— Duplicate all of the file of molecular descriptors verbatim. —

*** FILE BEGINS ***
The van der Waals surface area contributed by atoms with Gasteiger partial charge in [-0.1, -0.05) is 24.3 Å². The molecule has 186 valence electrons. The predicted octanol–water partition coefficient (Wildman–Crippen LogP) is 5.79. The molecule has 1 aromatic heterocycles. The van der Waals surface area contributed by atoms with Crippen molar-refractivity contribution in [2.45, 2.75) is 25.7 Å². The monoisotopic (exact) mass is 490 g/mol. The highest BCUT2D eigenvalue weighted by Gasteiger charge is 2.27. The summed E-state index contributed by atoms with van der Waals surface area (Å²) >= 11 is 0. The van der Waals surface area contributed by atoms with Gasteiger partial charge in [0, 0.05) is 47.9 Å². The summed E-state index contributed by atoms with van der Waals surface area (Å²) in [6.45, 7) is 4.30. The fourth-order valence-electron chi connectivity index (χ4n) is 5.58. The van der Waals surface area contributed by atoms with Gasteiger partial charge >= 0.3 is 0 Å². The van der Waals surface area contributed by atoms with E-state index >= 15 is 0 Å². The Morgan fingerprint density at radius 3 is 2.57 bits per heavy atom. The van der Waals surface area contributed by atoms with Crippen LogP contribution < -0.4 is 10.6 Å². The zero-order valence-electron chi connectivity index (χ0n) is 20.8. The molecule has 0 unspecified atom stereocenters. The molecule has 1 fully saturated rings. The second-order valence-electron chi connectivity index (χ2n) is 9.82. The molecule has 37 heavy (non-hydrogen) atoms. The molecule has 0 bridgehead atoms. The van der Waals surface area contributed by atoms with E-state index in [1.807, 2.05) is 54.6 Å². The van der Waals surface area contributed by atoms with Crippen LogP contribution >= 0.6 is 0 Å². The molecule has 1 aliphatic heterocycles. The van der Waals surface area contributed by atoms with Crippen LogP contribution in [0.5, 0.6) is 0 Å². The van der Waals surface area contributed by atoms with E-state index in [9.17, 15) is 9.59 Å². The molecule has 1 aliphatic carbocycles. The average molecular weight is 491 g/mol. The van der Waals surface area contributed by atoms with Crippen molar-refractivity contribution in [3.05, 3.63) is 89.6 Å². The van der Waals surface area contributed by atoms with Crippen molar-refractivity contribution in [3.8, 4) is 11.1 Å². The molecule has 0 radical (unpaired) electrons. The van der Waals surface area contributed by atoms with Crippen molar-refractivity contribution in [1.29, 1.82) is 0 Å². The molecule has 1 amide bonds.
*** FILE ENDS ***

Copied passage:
The van der Waals surface area contributed by atoms with Gasteiger partial charge in [-0.1, -0.05) is 24.3 Å². The molecule has 186 valence electrons. The predicted octanol–water partition coefficient (Wildman–Crippen LogP) is 5.79. The molecule has 1 aromatic heterocycles. The van der Waals surface area contributed by atoms with Crippen molar-refractivity contribution in [2.45, 2.75) is 25.7 Å². The monoisotopic (exact) mass is 490 g/mol. The highest BCUT2D eigenvalue weighted by Gasteiger charge is 2.27. The summed E-state index contributed by atoms with van der Waals surface area (Å²) >= 11 is 0. The van der Waals surface area contributed by atoms with Gasteiger partial charge in [0, 0.05) is 47.9 Å². The summed E-state index contributed by atoms with van der Waals surface area (Å²) in [6.45, 7) is 4.30. The fourth-order valence-electron chi connectivity index (χ4n) is 5.58. The van der Waals surface area contributed by atoms with Gasteiger partial charge >= 0.3 is 0 Å². The van der Waals surface area contributed by atoms with E-state index >= 15 is 0 Å². The Morgan fingerprint density at radius 3 is 2.57 bits per heavy atom. The van der Waals surface area contributed by atoms with Crippen LogP contribution < -0.4 is 10.6 Å². The zero-order valence-electron chi connectivity index (χ0n) is 20.8. The molecule has 0 unspecified atom stereocenters. The molecule has 1 fully saturated rings. The second-order valence-electron chi connectivity index (χ2n) is 9.82. The molecule has 37 heavy (non-hydrogen) atoms. The molecule has 0 bridgehead atoms. The van der Waals surface area contributed by atoms with E-state index in [1.807, 2.05) is 54.6 Å². The van der Waals surface area contributed by atoms with Crippen LogP contribution >= 0.6 is 0 Å². The molecule has 1 aliphatic heterocycles. The van der Waals surface area contributed by atoms with Crippen LogP contribution in [0.5, 0.6) is 0 Å². The van der Waals surface area contributed by atoms with E-state index in [9.17, 15) is 9.59 Å². The molecule has 1 aliphatic carbocycles. The average molecular weight is 491 g/mol. The van der Waals surface area contributed by atoms with Crippen molar-refractivity contribution in [3.05, 3.63) is 89.6 Å². The van der Waals surface area contributed by atoms with Crippen molar-refractivity contribution in [3.8, 4) is 11.1 Å². The molecule has 0 radical (unpaired) electrons. The van der Waals surface area contributed by atoms with Crippen molar-refractivity contribution in [1.29, 1.82) is 0 Å². The molecule has 1 amide bonds.